While the projects are currently being set up in mission mode at great speed,  the Arunachal state government has for some time been working on using micro hydel power as a means of lighting up its remote villages. As early as in 2005, the then Deputy Commissioner of Lohit district, Prashant Lokhande, set up a tiny hydel unit with a capacity of just 10 kW at Kaho, which is the remotest village on the India-China border. It is still producing power.

Civil Society featured Lokhande in 2008, recording his pathbreaking achievement. Lokhande continued to serve almost continuously in Arunachal, apart from three years which he spent in the Indian embassy in Beijing. He has been instrumental in shaping the micro hydel strategy of the state government. Lokhande, 48, is now posted as joint secretary in the Union home ministry.

Much progress has been made from the first little plant at Kaho to the inauguration of the nine hydel plants by the home minister. They will operate across eight districts and meet the needs of 25 villages with a population of 5,332 people, apart from providing power to 11 Army establishments on the international border.

The Kaho effort was an outlier in 2005. The village is close to Tibet. It was off the grid and difficult to get to as well, even for an idealistic officer like Lokhande. Setting up the micro hydel project meant carrying equipment across a footbridge. He involved the local community and the plant came up with an investment of just a few lakhs of rupees. It was micro in every way but changed the lives of the local people. It was their Swades moment.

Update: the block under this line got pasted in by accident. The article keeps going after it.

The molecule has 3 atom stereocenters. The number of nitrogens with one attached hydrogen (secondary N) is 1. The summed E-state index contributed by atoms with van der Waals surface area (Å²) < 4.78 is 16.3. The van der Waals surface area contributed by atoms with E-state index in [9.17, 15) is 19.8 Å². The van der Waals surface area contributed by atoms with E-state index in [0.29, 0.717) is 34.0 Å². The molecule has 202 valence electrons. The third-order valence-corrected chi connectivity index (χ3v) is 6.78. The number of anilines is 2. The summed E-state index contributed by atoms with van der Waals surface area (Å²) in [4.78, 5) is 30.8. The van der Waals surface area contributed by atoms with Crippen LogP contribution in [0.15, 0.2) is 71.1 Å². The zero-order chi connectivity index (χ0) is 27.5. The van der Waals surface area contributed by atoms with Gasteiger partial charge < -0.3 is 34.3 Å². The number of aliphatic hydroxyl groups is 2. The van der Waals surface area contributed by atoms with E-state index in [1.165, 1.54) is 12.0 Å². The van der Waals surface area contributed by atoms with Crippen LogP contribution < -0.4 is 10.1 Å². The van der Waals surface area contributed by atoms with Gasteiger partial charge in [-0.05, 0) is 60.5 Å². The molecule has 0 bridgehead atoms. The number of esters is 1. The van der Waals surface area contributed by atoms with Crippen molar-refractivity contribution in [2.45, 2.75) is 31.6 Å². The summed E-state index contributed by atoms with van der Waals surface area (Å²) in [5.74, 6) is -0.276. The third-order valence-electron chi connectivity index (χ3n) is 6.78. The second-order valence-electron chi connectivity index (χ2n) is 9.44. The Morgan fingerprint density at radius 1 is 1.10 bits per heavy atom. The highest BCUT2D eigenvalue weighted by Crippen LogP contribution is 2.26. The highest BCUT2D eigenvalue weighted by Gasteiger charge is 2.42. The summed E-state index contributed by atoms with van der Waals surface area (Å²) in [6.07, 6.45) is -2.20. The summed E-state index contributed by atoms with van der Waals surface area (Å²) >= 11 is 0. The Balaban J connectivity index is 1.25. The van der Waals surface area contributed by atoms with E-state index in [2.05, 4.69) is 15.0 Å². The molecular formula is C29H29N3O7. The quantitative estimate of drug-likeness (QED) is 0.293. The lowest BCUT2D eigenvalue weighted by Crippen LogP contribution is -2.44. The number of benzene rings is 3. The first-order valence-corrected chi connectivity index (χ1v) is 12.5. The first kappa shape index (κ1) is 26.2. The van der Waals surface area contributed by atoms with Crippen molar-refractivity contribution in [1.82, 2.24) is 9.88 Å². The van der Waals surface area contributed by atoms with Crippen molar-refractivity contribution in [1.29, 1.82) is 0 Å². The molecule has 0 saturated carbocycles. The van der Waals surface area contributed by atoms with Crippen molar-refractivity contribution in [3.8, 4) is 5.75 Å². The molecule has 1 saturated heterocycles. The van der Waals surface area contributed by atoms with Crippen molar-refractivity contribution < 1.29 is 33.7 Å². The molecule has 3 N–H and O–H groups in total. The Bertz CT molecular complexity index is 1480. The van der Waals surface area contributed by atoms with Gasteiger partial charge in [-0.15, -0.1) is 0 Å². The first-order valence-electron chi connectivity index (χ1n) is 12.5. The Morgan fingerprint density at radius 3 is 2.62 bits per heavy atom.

Last year, however, the state government launched a border village illumination programme to mark 50 years of Arunachal. Lokhande, now more senior in the government, led this initiative. What had begun at Kaho now became a structured effort with a dedicated budget of Rs 200 crore and timelines. A goal was set of 50 micro hydel units with capacities ranging from 10 to 100 kW.

The focus has paid off. It is no mean achievement that so many projects in remote locations and difficult terrain have been commissioned in barely a year. All of them are being built by the state government’s department of hydropower. The planning and execution are being done by the state’s engineers led by Chief Engineers Jummar Kamdak and Along Ketan and Superintendent Engineer Motto Basar. Project reports go for vetting to IIT Roorkee.

To speed up projects, the state government has also been setting up the local transmission grids. It is quicker and finally more stable than being part of the national grid.

The first 17 projects have come up at a cost of Rs 50 crore and together generate 1,255 kW. Interestingly, the state government has already earned Rs 4 lakh of carbon credits through generating clean power.